Reanimation package of reforms > News > Events > Amendments to the Constitution are Impossible without a Broad Public Discussion, MPs & Experts Say

Amendments to the Constitution are Impossible without a Broad Public Discussion, MPs & Experts Say

Why did the CCU issue negative conclusions and warnings to a number of the President’s constitutional initiatives? What should be the priority of the amendments to the Constitution? When will the revised bill on constitutional changes in the field of decentralization appear in the Parliament? These and other issues were discussed by the participants of the online event “Regional Discussion of Reforms: Constitutional Reform“, organized by the Reanimation Package of Reforms Coalition on June 11.

On the first day of the Verkhovna Rada of Ukraine of the IX convocation, the President of Ukraine Volodymyr Zelensky submitted seven draft laws on amendments to the Constitution, each of which concerned certain aspects of the constitutional status of the Parliament and the President. These draft laws did not have a systemic connection, but they introduced an imbalance into the current mixed form of government through the strengthening of the President and the gradual weakening of Parliament. Yulia Kyrychenko, the author of the draft of the analytical brief “Constitutional Reform“, a member of the board of the Center for Political and Legal Reforms and co-chair of the RPR Coalition Board, spoke about this.

“Then there was a false start with constitutional changes in the field of decentralization of power. There were the same mistakes: a closed regime of drafting bills and a lack of public consultations,” Kyrychenko commented on the situation in December 2019 – January 2020, when the President twice introduced and twice withdrew the draft law amending to the Constitution.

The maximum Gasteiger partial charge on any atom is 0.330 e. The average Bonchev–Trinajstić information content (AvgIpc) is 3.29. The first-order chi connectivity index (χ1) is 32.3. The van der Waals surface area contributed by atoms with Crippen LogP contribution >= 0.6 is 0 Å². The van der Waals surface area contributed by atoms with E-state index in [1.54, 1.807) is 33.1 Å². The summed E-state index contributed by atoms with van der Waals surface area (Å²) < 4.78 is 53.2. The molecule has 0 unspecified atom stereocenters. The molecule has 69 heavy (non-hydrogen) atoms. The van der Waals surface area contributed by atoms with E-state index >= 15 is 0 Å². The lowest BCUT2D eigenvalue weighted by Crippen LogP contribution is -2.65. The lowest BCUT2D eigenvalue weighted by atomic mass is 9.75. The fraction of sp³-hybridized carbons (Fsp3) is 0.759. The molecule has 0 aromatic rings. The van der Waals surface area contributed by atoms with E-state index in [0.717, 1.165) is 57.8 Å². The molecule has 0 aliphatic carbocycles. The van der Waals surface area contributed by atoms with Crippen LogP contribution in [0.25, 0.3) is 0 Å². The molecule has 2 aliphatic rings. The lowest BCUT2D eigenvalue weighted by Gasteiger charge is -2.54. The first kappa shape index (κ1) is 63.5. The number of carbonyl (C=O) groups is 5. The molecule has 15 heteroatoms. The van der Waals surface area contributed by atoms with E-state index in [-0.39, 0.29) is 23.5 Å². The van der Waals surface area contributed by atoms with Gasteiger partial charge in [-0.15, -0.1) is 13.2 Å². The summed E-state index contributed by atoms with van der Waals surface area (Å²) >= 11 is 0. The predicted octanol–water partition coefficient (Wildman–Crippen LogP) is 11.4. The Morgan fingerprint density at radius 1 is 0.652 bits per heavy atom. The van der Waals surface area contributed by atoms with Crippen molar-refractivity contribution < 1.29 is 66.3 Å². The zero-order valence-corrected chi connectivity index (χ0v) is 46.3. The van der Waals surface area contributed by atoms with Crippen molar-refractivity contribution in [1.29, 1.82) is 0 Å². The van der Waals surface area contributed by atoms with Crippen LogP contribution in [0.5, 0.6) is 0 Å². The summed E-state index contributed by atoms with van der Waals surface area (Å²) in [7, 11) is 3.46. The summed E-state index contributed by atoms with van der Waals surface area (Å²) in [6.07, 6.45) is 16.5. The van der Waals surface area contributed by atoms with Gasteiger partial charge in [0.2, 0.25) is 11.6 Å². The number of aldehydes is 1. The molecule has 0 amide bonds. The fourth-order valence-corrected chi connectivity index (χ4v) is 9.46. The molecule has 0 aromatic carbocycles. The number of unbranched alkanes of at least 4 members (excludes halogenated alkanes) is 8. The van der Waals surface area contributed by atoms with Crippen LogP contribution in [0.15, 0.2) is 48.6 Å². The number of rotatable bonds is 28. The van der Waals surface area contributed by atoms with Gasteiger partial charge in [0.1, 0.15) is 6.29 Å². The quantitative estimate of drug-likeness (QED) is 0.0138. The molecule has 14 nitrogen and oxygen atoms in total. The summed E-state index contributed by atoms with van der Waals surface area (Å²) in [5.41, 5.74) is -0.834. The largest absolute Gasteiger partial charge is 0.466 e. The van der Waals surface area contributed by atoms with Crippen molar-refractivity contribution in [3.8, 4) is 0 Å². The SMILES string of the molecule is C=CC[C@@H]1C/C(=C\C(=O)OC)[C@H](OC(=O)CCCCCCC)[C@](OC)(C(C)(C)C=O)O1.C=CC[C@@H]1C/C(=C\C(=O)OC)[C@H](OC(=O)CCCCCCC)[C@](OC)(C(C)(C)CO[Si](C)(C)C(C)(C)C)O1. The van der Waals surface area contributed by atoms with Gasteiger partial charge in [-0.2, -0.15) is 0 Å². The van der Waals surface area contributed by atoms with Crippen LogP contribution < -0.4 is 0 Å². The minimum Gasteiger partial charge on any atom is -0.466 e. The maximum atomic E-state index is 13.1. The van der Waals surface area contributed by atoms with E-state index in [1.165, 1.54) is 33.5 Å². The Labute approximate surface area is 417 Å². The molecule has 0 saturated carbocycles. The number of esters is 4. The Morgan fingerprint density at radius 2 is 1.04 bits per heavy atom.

But now there are positive changes in this situation.

“We hope that for the third time the proposed amendments to the Constitution on decentralization will be considered,” added the co-chair of the RPR Coalition Board and suggested moving the discussion on constitutional amendments from the President’s Office to Parliament with the participation of public experts and scientists.

Current challenges in the constitutional process mentioned in the brief:

Recommendations of the Parliament, the President and the Cabinet of Ministers on priority actions for 2020-2021:

Completing the decentralization reform is one of the priorities of the Servant of the People faction. And an essential aspect is the introduction of appropriate amendments to the Constitution. This was stated by the representative of the faction Fedir Venislavsky, a member of the Verkhovna Rada Committee on National Security, Defence and Intelligence.

He called the lack of broad public discussion of the constitutional amendments a strategic mistake. But several regional expert discussions were held to correct it.

“I hope that a new draft law amending the Constitution in the field of decentralization will be prepared soon. That this year’s local elections take place on a new constitutional basis,” the deputy said.

Another important priority, Venislavsky said, was to improve the bill on the appointment of the National Anti-Corruption Bureau of Ukraine and State Bureau of Investigation chairpersons by the President. In December 2019, the Constitutional Court ruled that these powers of the President threatened the independence of NABU and the SBI.

“We have taken into account the CCU remarks and are preparing a new draft law,” – sums up the MP.

The Batkivshchyna parliamentary faction will not support amendments to the Constitution regarding decentralization, which will strengthen the presidential power. This was emphasized by the representative of the faction Ivan Krulko, First Deputy Chairman of the Verkhovna Rada Committee on Budget.

“Control over local governments’ activities is necessary so that they do not exceed the limits of their powers. But it is inadmissible for the President to single-handedly elect the people’s representatives,” the deputy explained, expressing hope for a better draft law on constitutional amendments in the field of decentralization.